Half a cup of broccoli a day can help older people avoid being hospitalised for a fall, new research from Edith Cowan University has found

Researchers from the School of Medical and Health Sciences studied the diets of a group of older Western Australian women above the age of 70 and tracked falls over 15 years.

They found that those who ate at least one serve of cruciferous vegetables – such as Brussels sprouts, cauliflower, cabbage or broccoli – each day had a significantly lower risk of having a fall that required hospitalisation.

Lead researcher Dr Marc Sim said it is vital to investigate new ways to prevent people from falling.

“We wanted to find out what factors could help prevent people from falling to allow them to maintain their quality of life well into old age,” he said.

The research found that higher overall vegetable consumption was associated with a lower risk of
falls requiring hospitalisation.

Eating cruciferous vegetables provided the greatest benefit.

“We also found that higher overall vegetable consumption was associated with better muscle strength and physical function in our participants, which we suspect is one of the ways they reduce the risk of falling,” Dr Sim said.

“What we are now interested in investigating further is why cruciferous vegetables in particular seem to be so good at preventing these falls.”

As pointed out in the study, the Australian Dietary Guidelines recommend a combination of physical activity and consuming a range of nutritious foods – including a diverse range of vegetables.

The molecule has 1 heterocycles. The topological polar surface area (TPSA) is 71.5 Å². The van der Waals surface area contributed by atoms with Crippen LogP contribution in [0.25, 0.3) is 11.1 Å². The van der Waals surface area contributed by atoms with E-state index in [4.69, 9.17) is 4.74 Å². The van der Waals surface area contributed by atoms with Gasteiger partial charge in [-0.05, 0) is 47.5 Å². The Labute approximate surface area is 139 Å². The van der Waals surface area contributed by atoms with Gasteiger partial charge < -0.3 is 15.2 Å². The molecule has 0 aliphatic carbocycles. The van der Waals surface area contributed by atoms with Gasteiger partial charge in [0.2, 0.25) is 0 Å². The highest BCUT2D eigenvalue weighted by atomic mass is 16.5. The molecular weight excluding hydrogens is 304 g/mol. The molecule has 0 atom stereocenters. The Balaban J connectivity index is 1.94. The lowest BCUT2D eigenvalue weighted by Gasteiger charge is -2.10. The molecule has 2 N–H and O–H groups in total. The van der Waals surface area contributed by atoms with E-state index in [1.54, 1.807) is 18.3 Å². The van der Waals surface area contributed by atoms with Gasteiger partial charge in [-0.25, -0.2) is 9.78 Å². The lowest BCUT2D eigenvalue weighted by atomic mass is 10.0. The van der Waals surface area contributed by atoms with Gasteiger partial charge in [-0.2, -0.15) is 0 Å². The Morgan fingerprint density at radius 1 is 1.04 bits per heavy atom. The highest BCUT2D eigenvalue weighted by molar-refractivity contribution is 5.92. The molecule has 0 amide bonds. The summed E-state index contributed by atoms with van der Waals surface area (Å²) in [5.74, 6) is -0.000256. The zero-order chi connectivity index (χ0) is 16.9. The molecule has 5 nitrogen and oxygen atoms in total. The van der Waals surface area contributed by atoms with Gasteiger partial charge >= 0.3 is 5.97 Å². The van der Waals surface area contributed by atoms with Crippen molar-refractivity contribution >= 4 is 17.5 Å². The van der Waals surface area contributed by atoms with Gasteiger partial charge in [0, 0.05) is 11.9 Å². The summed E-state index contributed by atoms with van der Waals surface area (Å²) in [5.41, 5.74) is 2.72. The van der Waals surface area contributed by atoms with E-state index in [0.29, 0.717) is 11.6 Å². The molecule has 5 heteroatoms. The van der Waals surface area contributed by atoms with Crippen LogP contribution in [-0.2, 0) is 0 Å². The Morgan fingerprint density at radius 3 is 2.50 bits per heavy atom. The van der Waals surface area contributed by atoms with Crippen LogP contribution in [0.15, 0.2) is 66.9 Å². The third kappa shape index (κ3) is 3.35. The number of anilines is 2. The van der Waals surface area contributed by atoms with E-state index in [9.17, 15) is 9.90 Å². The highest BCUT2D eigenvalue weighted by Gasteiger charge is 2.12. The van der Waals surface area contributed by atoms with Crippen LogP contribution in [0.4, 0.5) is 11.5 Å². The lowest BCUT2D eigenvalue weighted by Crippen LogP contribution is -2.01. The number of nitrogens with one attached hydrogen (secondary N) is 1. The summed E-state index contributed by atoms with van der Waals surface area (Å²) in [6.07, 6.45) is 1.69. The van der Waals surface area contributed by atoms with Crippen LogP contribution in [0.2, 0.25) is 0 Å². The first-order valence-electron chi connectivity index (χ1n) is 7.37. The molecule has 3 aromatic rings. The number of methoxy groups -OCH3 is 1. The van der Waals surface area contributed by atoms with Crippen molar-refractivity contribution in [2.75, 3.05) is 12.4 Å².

The authors have previously pointed out the association of higher vegetable intake with lower fracture risk.

However to date, the importance of vegetable diversity remains unclear, they said.

“Over 14.5 years (15,539 person-years) of follow-up (mean ± SD; 10.9 ± 4.2 year), 39.7% (568/1429) of participants experienced an injurious fall,” they wrote.

“The number of women who experienced an injurious fall in the low (≤3 number/day), moderate (4 number/day) and high (≥5 number/day) vegetable diversity groups were 206 (42.6%), 177 (40.2%), and 185 (36.6%), respectively.

“Kaplan-Meier survival curves for unadjusted injurious falls were significantly different among vegetable diversity groups. In the multivariable-adjusted model, increased vegetable diversity was associated with reduced hazards for an injurious fall; per increase in one different vegetable per day HR 0.92 95% CI (0.86–0.99), p = 0.02.

“High vegetable diversity (≥5 number/day) was associated with a 23% hazard reduction for injurious falls compared to low vegetable diversity (≤3 number/day).”

The authors concluded that the research indicates benefits of greater vegetable diversity for reducing injurious fall and fracture risks in older community-dwelling Australian women.

“Of importance, the greatest benefits of increasing vegetable diversity may be observed in women with low vegetable intake,” they concluded.

“These findings could have implications for nutritional guidelines promoted by public health organisations to reduce the risk of falls and/or fractures in older community-dwelling women.”

Dr Sim highlighted that suffering an injurious fall can have a significant impact on an individual’s quality of life.

“On top of the physical impact, suffering a fall has been linked to a reduced participation in social and physical activities due to a fear of falling again,” Dr Sim said.

“Additionally, falls are the leading cause of injury-related hospitalisations in people aged over 65, which is projected to cost the health system approximately $789 million per year by 2021.”